Cynthia Naden commented on 19-Mar-2015 02:58 AM
Thanks so much for sharing. So very motivational - needed this to get my BIC!
All the best to you!!!!!
Tina commented on 20-Mar-2015 01:03 AM
So fascinating. Thank you Kate for sharing and for the wonderful Bitter Greens. xx
Joe Simington commented on 24-Mar-2015 02:59 PM
Being one of those Uni of Qld students studying your book, I'm finding this incredibly informative and really appreciate seeing how all that 'idea slush' that goes on when writing, can be splashed onto the page. Thanks for sharing!
Jess Brown commented on 25-Mar-2015 03:07 PM
Bitter greens is such as good book and it's always interesting to see a writer's process. It adds a whole other dimension to studying the book (in Kim's class). Thanks
Aurora Hill commented on 25-Mar-2015 11:05 PM
Thank you so much. That was wonderful. Naked, messy thoughts. I am also in Kim's class, and have just finished the novel. I particularly love that we got to know who La Strega was, and how she got to be. I loved living with her, learning the craft, and dealing with plague...That sounds strange!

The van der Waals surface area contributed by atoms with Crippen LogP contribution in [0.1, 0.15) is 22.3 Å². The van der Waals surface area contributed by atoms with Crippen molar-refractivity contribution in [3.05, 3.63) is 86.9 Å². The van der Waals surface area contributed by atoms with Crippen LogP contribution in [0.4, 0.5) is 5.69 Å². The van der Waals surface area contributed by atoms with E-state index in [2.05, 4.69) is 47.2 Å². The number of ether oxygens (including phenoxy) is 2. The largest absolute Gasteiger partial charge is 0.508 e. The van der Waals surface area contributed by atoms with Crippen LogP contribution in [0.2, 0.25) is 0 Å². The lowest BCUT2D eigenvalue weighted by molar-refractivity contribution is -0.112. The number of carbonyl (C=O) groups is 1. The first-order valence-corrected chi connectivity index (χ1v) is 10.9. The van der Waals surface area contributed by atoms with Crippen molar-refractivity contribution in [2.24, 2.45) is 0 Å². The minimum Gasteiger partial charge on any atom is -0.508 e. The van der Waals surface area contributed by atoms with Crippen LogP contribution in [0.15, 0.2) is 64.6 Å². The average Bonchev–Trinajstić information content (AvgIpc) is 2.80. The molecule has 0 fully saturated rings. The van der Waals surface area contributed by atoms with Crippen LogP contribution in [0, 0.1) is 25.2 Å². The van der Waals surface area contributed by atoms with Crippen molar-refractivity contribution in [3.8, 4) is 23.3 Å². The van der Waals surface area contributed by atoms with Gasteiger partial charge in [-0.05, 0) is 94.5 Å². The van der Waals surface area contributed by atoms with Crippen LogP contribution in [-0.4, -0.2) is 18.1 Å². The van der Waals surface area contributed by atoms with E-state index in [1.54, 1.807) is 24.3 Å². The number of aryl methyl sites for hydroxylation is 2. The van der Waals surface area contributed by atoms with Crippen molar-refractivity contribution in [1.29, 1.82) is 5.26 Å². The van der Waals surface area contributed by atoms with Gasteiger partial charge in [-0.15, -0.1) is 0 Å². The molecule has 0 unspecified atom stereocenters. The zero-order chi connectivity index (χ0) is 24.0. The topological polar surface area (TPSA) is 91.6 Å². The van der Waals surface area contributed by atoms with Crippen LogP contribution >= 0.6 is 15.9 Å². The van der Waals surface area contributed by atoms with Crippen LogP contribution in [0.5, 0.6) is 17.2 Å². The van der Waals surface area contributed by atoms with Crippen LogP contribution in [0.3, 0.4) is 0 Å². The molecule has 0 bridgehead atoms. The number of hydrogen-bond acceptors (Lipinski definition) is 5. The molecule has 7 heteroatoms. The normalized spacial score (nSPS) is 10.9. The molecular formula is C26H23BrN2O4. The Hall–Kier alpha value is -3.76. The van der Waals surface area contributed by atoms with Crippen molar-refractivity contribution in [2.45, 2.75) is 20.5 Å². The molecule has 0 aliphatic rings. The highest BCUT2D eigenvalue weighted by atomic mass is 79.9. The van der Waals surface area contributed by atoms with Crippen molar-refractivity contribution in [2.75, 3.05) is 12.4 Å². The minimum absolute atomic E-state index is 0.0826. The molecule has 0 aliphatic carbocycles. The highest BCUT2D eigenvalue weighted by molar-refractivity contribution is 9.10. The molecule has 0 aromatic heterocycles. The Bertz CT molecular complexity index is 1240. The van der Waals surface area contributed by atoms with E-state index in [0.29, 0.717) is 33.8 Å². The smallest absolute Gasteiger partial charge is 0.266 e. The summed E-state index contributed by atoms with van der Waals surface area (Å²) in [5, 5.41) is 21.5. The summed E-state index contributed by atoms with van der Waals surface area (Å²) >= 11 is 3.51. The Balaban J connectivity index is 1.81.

I really loved seeing one particular thing in your notes- "Why?" scrawled everywhere! :) This is what I do, and it's exciting to see someone who is writing such beautiful, successful work talking to herself the way I do. :)
Thankyou again. It is a beautiful story.

Erin Kelly commented on 26-Mar-2015 04:23 AM
This was such an insight and I thank you very much! I'm in Kate's class at UQ and thoroughly enjoyed the "how to" class we had this week. I'm not quite finished BITTER GREENS yet, but what I've read has been so thoroughly researched and is so meticulously detailed in regards to the time and place that I fell in love in the early pages easily. The storytelling in the book makes it feel like a dream for me, it really does. I love it but back on topic, it was so fantastic to see your workbooks and I thank you again for that. I'm glad to know I'm not the only one who makes such a right mess in them! ;)